Feijoa, a native of South America now grown in other subtropical climates (photo courtesy Baldor Specialty Foods).
The feijoa (FEE-joe-ah)is an egg-shaped fruit with a thin, lime-green skin.
The fruit originated in the highlands of southern Brazil, parts of Colombia, Uruguay, Paraguay and northern Argentina. Today it is grown around the world in semi-tropical climates. New Zealand is a large grower.
While not well known in the U.S., its flavor calls up better-known fruits.
Feijoa is sometimes called the pineapple guava (guava is a brother*). Other nicknames include Brazilian guava, fig guava and guavasteen.
Although the skin is edible, the fruit usually is eaten by cutting it in half, then scooping out the pulp with a spoon, like a kiwi. No spoon? Cut off an end with a knife, or take a bite to expose the flesh and squeeze the pulp into your mouth.
In recipes beyond fruit salad and stewed fruit, feijoa is as versatile as most fruits. In New Zealand, they are:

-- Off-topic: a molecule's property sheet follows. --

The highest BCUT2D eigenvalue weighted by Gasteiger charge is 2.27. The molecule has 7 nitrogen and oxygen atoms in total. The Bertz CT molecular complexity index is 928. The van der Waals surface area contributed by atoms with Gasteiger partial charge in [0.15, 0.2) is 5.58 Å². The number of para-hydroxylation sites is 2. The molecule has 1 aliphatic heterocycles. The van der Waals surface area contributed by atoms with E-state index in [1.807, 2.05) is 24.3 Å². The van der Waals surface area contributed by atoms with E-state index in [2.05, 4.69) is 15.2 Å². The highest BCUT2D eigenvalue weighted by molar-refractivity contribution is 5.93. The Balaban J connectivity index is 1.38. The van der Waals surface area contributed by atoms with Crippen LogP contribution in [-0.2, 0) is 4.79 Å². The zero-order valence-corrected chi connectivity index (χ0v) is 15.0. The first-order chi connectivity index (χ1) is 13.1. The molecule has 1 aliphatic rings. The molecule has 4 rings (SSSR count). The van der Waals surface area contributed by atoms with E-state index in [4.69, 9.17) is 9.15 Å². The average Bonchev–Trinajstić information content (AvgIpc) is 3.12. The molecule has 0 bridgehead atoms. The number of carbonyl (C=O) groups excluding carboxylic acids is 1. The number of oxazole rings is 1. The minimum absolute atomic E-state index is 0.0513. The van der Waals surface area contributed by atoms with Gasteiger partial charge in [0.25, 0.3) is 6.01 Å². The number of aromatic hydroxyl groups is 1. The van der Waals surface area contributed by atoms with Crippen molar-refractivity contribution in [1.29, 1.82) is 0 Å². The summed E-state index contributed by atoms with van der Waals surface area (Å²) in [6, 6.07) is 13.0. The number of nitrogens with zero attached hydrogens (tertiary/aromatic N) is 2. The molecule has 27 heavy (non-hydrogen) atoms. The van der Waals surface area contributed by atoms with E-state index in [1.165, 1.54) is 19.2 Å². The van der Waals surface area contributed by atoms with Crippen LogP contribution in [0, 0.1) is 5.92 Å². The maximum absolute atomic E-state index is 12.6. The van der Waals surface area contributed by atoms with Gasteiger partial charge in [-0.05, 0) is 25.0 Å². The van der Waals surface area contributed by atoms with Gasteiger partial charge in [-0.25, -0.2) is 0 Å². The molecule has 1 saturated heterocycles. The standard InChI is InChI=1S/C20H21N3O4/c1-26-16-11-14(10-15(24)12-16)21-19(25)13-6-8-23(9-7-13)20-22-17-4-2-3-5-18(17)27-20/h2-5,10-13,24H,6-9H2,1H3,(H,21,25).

Fruits are at optimum maturity when the seed pulp has turned into a clear jelly, with no hint of browning. Once the seed pulp and surrounding flesh begin to brown, the fruit is overripe.
Overripe fruit can of course be eaten, juiced, or turned into jam or compote [source].
Have fun with it!
*Both feijoa and guava are members have the same phylogeny, all the way down to the Family level. The phylogeny is Kingdom Plantae, Clade Angiosperms, Clade Eudicots, Clade Rosids, Order Myrtales, Family Myrtaceae. They then split into different genuses. The genus and species for feijoa is Acca sellowiana. For guava, it is Psidium guajava.